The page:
The United States and its "citizens" (private space companies) are not alone in taking advantage of the boundless resources of space. In June 2016, Luxembourg announced it would create a $227 million fund to assist private companies in the development and realization of space mining ventures. (113) Planetary Resources is a beneficiary of Luxembourg's ambitious space investment and believes that asteroids will unlock the solar system's economy. Another U.S. company, Deep Space Industries, has signed a memorandum of understanding with Luxembourg for a joint venture in developing and testing an asteroid prospecting spacecraft known as "Prospector-X." (114)

To further encourage mining expeditions, Luxembourg became the second nation in the world after the United States, and the first in Europe, to pass a law that created property rights for any materials gained from Moon or asteroid mining, which became effective August 2017. (115) Luxembourg's status as one of two countries rushing to commercialization is somewhat perplexing because Luxembourg is not, itself, a space-faring nation--it does not even have a space agency. (116) In June 2017, it announced plans to create a space agency but specified that the agency's sole focus would be the commercial use of space resources. (117)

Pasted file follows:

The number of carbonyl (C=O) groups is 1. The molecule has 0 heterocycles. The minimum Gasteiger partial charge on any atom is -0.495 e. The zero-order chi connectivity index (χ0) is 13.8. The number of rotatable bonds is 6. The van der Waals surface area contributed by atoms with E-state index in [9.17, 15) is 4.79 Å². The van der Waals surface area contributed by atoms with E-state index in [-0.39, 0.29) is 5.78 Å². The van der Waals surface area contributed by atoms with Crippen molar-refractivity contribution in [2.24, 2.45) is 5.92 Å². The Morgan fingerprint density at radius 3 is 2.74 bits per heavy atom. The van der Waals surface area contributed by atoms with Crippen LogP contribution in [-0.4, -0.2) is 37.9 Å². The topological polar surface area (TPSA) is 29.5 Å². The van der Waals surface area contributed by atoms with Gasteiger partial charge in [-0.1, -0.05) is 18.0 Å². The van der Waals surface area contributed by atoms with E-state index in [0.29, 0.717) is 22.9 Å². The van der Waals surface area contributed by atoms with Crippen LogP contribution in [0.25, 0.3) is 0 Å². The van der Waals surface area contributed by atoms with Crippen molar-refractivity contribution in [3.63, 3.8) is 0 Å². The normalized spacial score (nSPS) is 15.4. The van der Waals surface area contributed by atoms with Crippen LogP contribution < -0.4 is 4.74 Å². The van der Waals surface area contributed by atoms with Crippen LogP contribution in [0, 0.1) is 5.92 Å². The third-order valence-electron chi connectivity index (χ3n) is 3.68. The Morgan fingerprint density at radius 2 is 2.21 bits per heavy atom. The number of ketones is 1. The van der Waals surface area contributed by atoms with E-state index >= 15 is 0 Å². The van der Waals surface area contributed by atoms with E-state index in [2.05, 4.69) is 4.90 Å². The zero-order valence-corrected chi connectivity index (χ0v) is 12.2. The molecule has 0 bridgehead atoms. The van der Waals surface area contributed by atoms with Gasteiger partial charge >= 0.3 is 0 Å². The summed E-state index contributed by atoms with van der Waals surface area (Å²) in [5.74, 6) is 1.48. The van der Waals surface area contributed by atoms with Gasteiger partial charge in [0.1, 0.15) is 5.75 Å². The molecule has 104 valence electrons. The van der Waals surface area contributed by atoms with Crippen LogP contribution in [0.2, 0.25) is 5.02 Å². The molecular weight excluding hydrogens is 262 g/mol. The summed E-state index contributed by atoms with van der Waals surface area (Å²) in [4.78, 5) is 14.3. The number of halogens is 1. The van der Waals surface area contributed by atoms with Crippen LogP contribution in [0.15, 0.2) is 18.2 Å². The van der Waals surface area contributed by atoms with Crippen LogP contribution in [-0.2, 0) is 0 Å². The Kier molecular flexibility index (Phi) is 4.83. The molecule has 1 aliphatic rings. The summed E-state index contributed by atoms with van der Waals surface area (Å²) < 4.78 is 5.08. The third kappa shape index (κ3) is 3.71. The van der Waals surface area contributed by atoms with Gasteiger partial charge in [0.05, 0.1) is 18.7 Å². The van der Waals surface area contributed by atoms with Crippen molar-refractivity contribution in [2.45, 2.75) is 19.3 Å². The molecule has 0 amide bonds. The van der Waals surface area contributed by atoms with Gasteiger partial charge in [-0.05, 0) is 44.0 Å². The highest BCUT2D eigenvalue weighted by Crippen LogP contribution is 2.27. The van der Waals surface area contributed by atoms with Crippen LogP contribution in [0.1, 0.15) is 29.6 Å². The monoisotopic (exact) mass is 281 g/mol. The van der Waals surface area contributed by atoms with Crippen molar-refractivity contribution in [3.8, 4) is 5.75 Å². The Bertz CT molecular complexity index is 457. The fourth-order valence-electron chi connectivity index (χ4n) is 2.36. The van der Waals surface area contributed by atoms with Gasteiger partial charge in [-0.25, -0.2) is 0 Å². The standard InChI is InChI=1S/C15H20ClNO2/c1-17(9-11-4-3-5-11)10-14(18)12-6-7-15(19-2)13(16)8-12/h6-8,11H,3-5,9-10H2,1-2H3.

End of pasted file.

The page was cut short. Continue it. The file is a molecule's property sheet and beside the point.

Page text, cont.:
Despite the country's lack of a space agency, asteroid mining was not the first commercialized private space venture that Luxembourg pounced on. In 1985, Luxembourg gave satellite television broadcasting rights to the private company Societe Europeenne des Satellites ("SES") in a time when all other space satellites were owned and used exclusively by national governments through international agreements. (118) When satellite TV became profitable, Luxembourg reaped significant financial rewards as the home of a leading telecommunications giant. (119) If Planetary Resources and Deep Space Industries are successful, the potential rewards for the tiny nation could be even greater.